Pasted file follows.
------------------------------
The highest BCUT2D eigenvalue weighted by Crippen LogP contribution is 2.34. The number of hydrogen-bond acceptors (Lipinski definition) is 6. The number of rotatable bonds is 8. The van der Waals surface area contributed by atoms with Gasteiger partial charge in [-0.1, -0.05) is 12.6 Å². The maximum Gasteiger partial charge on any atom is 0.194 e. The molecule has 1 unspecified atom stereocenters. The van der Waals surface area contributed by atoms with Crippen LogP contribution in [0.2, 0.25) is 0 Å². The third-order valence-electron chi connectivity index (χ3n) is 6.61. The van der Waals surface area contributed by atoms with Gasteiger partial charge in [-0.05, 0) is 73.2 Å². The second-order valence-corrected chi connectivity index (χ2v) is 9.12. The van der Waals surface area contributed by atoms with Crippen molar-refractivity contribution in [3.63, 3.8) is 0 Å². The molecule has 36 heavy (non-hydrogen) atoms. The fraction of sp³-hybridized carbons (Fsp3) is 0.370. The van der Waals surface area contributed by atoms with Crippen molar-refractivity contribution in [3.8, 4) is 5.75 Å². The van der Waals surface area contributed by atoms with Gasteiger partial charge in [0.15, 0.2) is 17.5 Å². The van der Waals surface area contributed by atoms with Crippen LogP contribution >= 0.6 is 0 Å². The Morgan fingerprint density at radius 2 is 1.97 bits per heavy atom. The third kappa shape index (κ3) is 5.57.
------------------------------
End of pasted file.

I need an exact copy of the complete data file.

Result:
The highest BCUT2D eigenvalue weighted by Crippen LogP contribution is 2.34. The number of hydrogen-bond acceptors (Lipinski definition) is 6. The number of rotatable bonds is 8. The van der Waals surface area contributed by atoms with Gasteiger partial charge in [-0.1, -0.05) is 12.6 Å². The maximum Gasteiger partial charge on any atom is 0.194 e. The molecule has 1 unspecified atom stereocenters. The van der Waals surface area contributed by atoms with Crippen LogP contribution in [0.2, 0.25) is 0 Å². The third-order valence-electron chi connectivity index (χ3n) is 6.61. The van der Waals surface area contributed by atoms with Gasteiger partial charge in [-0.05, 0) is 73.2 Å². The second-order valence-corrected chi connectivity index (χ2v) is 9.12. The van der Waals surface area contributed by atoms with Crippen molar-refractivity contribution in [3.63, 3.8) is 0 Å². The molecule has 36 heavy (non-hydrogen) atoms. The fraction of sp³-hybridized carbons (Fsp3) is 0.370. The van der Waals surface area contributed by atoms with Crippen molar-refractivity contribution in [3.8, 4) is 5.75 Å². The van der Waals surface area contributed by atoms with Gasteiger partial charge in [0.15, 0.2) is 17.5 Å². The van der Waals surface area contributed by atoms with Crippen LogP contribution >= 0.6 is 0 Å². The Morgan fingerprint density at radius 2 is 1.97 bits per heavy atom. The third kappa shape index (κ3) is 5.57.